I’ve put off writing this review for days. Let’s start with this: I don’t understand why the internet is abuzz with how great a movie this was. Is the bar that low?
First, I still don’t like Gal Gadot as Wonder Woman. I know, I know: it’s been a while and I should’ve made my peace with the casting choice by now, but I just don’t believe her as an Amazon. I have an Iron Fist-adjacent complaint: she looks like she didn’t train to be in this movie. She’s supposed to be strong; she supposed to be the world’s best hand-to-hand fighter and… I don’t believe it.
Second, this is less an action movie than it is a Rom-Com set during the First World War. Chris Pine, the Captain Kirk of my rebooted heart, is in the movie too much. He outshines her in almost every scene they’re in together. Beyond that, I’m just left asking why we need this love story in the movie. This feels at time like a YA coming-of-age movie except the child coming of age is a comically naïve adult woman who is adorable in her total ignorance of how the world of man works, except of course she understands the “pleasures of the body” because Amazons say the darnedest things.
His character was used in a way we don’t often see the female romantic interest of heroes used. Even if we steer clear of the Marvel cinematic universe and look at DC’s Superman vehicles, we don’t see Lois Lane in control of the Man of Steel the way Steve Trevor was in control, of Diana; he literally took her everywhere throughout the movie, from England to the front line. It felt condescending. Please, DC, don’t give us what should be a strong female lead and then undercut that by drowning her in a relationship and in her performance of childhood.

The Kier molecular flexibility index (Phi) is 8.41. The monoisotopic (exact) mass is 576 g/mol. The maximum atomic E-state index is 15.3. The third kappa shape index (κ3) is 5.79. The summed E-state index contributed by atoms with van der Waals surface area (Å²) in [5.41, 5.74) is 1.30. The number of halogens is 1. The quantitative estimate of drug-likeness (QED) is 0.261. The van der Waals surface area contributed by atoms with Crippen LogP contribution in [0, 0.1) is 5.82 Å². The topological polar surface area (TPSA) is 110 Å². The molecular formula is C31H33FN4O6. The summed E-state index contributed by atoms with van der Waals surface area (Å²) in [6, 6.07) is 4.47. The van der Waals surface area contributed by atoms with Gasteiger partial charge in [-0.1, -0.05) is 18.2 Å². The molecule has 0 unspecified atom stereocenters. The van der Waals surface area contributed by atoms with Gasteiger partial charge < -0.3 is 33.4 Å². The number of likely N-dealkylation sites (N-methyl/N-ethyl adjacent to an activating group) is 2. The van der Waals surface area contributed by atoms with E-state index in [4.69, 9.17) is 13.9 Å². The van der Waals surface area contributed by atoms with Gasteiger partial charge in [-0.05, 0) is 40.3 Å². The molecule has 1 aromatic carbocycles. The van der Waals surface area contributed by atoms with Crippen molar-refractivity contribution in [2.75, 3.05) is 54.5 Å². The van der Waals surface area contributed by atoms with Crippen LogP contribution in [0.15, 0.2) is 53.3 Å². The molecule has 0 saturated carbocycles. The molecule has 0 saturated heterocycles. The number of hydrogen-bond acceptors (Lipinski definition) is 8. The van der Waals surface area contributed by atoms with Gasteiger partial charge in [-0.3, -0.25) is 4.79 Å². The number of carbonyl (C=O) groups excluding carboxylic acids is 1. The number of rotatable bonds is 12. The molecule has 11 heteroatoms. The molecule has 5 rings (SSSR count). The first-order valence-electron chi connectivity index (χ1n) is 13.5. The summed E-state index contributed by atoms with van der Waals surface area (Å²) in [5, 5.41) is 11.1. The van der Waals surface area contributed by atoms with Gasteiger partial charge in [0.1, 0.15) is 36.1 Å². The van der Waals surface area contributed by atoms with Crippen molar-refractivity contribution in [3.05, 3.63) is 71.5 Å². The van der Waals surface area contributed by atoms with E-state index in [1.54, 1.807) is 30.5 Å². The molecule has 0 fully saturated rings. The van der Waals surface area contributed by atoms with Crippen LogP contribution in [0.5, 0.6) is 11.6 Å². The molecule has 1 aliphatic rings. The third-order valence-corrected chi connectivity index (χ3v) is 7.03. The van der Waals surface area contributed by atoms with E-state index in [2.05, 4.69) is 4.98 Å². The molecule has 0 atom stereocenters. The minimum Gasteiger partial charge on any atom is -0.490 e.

At some point, we need to address the scourge of slow motion mid-fight scene that The Matrix unleashed upon this world. This move was 2 hours and 21 minutes, but I think it might have been an even two hours if they had just let the fights play out in normal speed. It’s not that I hated the fight scenes—some were very rewarding. For example, Diana breeches a clock tower to bring the pain to a sniper and there the use of slow motion was effective.
I did take issue with the overuse of CGI throughout the fighting. I don’t want to spoil the climatic fight scene so I won’t offer too many details, but I will say that if Diana is a great fighter then LET HER FIGHT. Stop with the toy throwing and lightning bolts. Throw them hands.
Overall this movie disappointed me. We didn’t need an origin story, we needed Diana to demonstrate what a badass she is. Also, by setting the movie during WWI, the writers make it easy to ignore people of color. “Ignore” is generous as there are plenty of stereotypes for the PoC (read: men) who have speaking parts. And I acknowledge how important representation is so I can understand that seeing brown men who look like you on screen is a necessary feeling, but some of the choices fell flat flat for me: the native guide’s name was Chief? Sumir preferred to be called Sammy? What in the Bobby Jindal school of not asking white people to learn anything new ever is this?
As for the WoC, they are extras or one sentence wonders. The movie fails to address the issues relevant to a modern audience but all but ignoring (handling in the most superficial way) race in favor of tackling sexism in obvious ways while undermining that message with the paternal Trevor relationship. This is the movie that white feminism built. As such, there’s not much in it for people like me.
I got that lasso of truth wrapped around my ankle by accident.
[looks at BvS and shakes head in disgust] I mean I loved it ” out of 10